If you are suspecting that your friend or family member is experiencing abuse of any kind, there are things YOU CAN do to help.
Guide them to Community Services
Let your friend know about the services offered in your community, like us at C.A.R.E. Let your friend know that THEY ARE NOT ALONE and that if he/she doesn’t want to discuss the abuse with you, they can contact a certified victim advocate for FREE and everything they say is completely confidential.
Englewood, FL: 941-475-6465
Start the Conversation
You can bring up the subject of domestic violence by saying:
“I’m worried about you because …..” or “I’m concerned about your safety…”
Maybe you’ve seen the person wearing unusual clothing for the weather to cover up bruises or noticed that the person wearing extra make-up. Maybe they have suddenly become unusually quiet or withdrawn. All of these behaviors can be signs of abuse.
Listen Without Judgment
If the person does decide to talk, listen to the story without being judgmental. This can be difficult at times for many of us, just do your best. Offer advice, or suggest realistic solutions. Let the person vent their feelings and fears. You may be the first person in which the victim has confided.
Believe the Victim
Domestic violence is more about control than anger, often the victim is the only one who sees the dark side of the perpetrator. More often than not, friends and family members are shocked to learn that a loved one could commit acts of violence. Consequently, victims often will feel that no one will believe them if they told people about the violence.
- I believe you
- This is not your fault
- You don’t deserve this.
Validate their Feelings
It’s not unusual for victims to express conflicting feelings about their partner and their situation.
These feelings can range from:
- Guilt/ Anger
- Hope/ Despair
- Love/ Fear
It is important you validate their feelings by explaining that, having these conflicting thoughts/feelings is completely normal. But it is also important that you confirm that violence is not okay! It is not normal to live in fear of being abused.
Build your friend up
Let them know their potential, they will survive and overcome this situation. Describe all of their good qualities; “You are: Strong, Beautiful, Intelligent, ETC .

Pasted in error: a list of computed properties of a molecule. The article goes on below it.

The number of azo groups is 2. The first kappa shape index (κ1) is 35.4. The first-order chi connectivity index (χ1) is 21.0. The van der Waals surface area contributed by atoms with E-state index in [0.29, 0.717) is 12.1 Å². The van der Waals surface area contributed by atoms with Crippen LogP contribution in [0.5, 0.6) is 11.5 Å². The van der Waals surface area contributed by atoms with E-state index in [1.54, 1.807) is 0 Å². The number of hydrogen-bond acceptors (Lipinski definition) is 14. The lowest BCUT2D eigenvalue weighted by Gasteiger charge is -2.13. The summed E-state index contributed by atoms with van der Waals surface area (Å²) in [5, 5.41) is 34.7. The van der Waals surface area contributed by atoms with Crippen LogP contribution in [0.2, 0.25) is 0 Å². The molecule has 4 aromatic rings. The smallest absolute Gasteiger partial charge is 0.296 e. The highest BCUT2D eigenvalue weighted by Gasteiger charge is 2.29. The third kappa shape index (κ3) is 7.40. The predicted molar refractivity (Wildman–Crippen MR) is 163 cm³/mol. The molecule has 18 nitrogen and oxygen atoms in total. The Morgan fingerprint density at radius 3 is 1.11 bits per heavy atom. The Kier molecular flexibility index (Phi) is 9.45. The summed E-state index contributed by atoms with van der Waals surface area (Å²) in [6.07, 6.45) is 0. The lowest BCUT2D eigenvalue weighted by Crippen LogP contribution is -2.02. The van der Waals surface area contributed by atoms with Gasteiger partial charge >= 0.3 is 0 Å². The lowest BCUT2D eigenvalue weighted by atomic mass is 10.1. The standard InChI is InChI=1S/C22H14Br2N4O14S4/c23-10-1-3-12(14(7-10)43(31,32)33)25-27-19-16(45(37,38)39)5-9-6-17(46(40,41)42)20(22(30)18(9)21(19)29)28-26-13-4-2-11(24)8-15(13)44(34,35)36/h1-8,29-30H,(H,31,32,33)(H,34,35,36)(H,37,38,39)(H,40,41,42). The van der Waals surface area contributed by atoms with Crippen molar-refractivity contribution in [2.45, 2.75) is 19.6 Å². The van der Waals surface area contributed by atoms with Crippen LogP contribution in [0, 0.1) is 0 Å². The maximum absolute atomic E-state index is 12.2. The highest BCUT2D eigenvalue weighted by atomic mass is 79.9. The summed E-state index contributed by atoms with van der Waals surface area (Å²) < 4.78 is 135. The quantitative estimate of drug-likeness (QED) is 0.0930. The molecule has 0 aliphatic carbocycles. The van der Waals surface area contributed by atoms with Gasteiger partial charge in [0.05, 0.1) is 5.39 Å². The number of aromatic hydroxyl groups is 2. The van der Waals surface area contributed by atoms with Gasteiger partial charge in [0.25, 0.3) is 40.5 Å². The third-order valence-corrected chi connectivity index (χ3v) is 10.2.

Reaching out for help takes A LOT of courage. There are many factors that may delay your friend from seeking help or leaving their abuser.
Here are just a few examples:
- Fear of harm if they leave
- Thinking the abuse is their fault
- Staying for the children
- Lack of means (job, money, transportation) to survive on their own
There is also a good chance if they leave their abuser, they may go back. Please remember to be patient and supportive despite how frustrating the situation may become. Your friend/ family member needs you!
Believe the Victim
Make it clear to the victim you believe the assault happened and that the assault is the fault of the abuser, NOT the victim.
You might feel shock, anger or rage, but expressing these emotions to the victims may cause more trauma.
Encourage medical attention
Medical care is important, there may be internal injuries that are not obvious, or the victim may have been exposed to sexually transmitted diseases. Victims are entitled to a forensic medical exam, whether or not they decide to report the assault to Law Enforcement.
Give the Victim Control
Control has been stripped from the victim during the assault. Allow the victim to make their own decisions about what steps to take next, while staying supportive.
Let the victim decide who will know about the assault.
Let the victim express feeling
Listen without adding your opinions. If the victim wishes to remain silent, do not force discussion. Say you will be there to listen always. It is important for you not to judge a victim’s response. One victim may react very emotionally and another may be extremely calm. No matter how victims react, their emotions are normal and okay.
Some common/immediate reactions to sexual assault:
- Shaking/ denial